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A campus tour sign. (Rafal Gerszak for The Globe and Mail)
A campus tour sign. (Rafal Gerszak for The Globe and Mail)

Canadian University Report 2014: The tour

Seven tips to make the most of a campus tour Add to ...

You can learn a lot about a university by visiting its website: programs, tuition rates, scholarships, student services. What you can’t tell, though, is how you’ll feel when you set foot on campus. That’s why a campus tour is so important when you’re considering attending a university, says Ken Withers, director of student recruitment at the University of Toronto.

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“When I walk on to that campus, do I feel like I’m ‘home’? You get that feeling instinctually. You think, ‘I’d love to spend four years here,’ or, ‘This really isn’t for me, I’m not sure I’d be comfortable here.’”

Quinn Runkle, who is a senior student ambassador for the University of British Columbia in Vancouver, says her campus visit was how she decided the university was the right place for her. “That was where I came to a better understanding of what the university had to offer, and I really felt like I fit there.”

During a typical campus tour you’ll hear from recruiting staff about admission requirements and the application process, and you’ll get to see the campus. “Where students hang out, where they eat, where they live, where they study,” Runkle says. But one of the most valuable parts of a campus tour is the ability to interact with the tour guide, who is usually a current student at the university.

“You shouldn’t be afraid to ask anything,” Runkle says. “It’s your opportunity to have an honest conversation with a current student. The range of questions I’ve had is phenomenal, so don’t hold back.”

Your tour guide can give you an idea of what student life is really like at a university, says Lisa Kachulak-Babey, director of student recruitment for the University of Manitoba in Winnipeg.

“A lot of students may be coming from small schools and it can be overwhelming,” she says. “On a tour they can find where they could potentially hang out, meet people, about clubs and activities.”

Withers advises that students ask, “Where do students go between classes? Where is that student common space? Where do people grab lunch? What happens during orientation?”

He adds, “The truth of the matter is buildings are buildings. It’s really, ‘What’s the heartbeat of the university?’”

When it comes to their academic experience, students can ask questions about study-abroad opportunities, tutoring and disability services, financial aid and scholarships. And if you’re looking for more specific information about a particular faculty, Withers says, don’t be afraid to ask. Recruiters can connect you with someone, either that day or after your visit by phone or e-mail.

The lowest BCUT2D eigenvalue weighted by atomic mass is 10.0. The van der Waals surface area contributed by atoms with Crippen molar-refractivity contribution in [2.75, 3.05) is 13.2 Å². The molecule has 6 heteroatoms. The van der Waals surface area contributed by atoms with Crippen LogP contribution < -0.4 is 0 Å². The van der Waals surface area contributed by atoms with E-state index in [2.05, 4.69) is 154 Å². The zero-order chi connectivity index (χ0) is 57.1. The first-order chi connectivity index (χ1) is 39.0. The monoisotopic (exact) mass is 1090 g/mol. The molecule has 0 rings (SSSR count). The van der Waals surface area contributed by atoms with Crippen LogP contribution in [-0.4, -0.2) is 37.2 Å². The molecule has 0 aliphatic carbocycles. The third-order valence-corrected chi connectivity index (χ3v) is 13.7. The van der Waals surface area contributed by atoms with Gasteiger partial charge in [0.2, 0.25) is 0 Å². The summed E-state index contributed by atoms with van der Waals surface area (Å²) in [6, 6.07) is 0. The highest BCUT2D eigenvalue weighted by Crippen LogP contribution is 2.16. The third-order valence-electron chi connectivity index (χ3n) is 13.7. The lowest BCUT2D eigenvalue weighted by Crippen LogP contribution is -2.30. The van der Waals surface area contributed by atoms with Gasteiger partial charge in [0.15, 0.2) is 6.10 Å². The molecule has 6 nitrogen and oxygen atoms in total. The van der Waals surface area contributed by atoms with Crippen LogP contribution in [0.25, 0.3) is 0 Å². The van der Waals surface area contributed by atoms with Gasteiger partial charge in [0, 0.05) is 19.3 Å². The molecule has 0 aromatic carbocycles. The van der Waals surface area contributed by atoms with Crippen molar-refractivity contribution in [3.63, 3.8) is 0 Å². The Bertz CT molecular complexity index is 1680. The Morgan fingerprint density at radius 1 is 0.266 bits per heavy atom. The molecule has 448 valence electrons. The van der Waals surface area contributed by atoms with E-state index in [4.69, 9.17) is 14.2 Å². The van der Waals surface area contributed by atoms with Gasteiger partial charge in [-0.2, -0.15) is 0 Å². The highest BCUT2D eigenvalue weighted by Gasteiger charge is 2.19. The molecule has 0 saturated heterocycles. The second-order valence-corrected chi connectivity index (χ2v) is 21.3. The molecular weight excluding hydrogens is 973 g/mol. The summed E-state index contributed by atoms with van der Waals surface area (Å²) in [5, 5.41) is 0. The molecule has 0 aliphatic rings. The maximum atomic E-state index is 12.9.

But what if you can’t make it to campus for a tour? Most universities offer extensive online interaction, through virtual campus tours, online chats with recruiters and blogs with student mentors (check with their office of student recruitment). And because university recruiters travel across the country (and the world) throughout the year, students can also find out whether someone will be coming to their area.

If you’ve decided on a university and you still have questions, be sure to attend orientation week, Withers says, whether you’re on or off campus.

“More and more universities offer a very extensive orientation period,” he says. “It’s like a week-long campus tour.”

Here are seven essential questions you should ask on your campus tour:

1 Why did you choose to attend this school? Most campus tour guides are current students, so ask them to share what it is they like about their school, and what makes it unique.

2 What was your first year like? Tour guides can give you an idea of what the workload was like in first year, how it compared with high school, what orientation week is like, plus some of the leisure activities and clubs on offer.

3 Where do students hang out? You should ask about where students like to study and relax during the day, as well as what they do for fun on the weekends. Then ask yourself, is this the kind of experience I could see myself enjoying?

4 What are my options when it comes to accommodation? Most schools offer dorm-style residences on campus, but some also offer apartment or townhouse-style living. your tour guide can give you an idea of the cost, the food and the vibe of each residence (for example, is it okay for introverts or is it seriously loud?). Also ask: Do most students live on or off campus?

5 How wired is the campus? Ask whether there is WiFi in the residences, the commons areas, the libraries. If you’re the type of person who brings your laptop everywhere, this will matter.

6 What was the overall cost of your first year? Your tour guide can give you an idea of the real cost of attending that university, including tuition, books, food, transit or parking and social expenses. Also, your tour guide can tell you the kinds of part-time jobs students can get on campus or in the nearby community.

7 Where can I get help if I need it? Ask about student services, financial services, mentoring, peer tutoring. Your guide can also give you a sense of how available professors and teaching assistants were during first year, and how he or she dealt with challenging courses.

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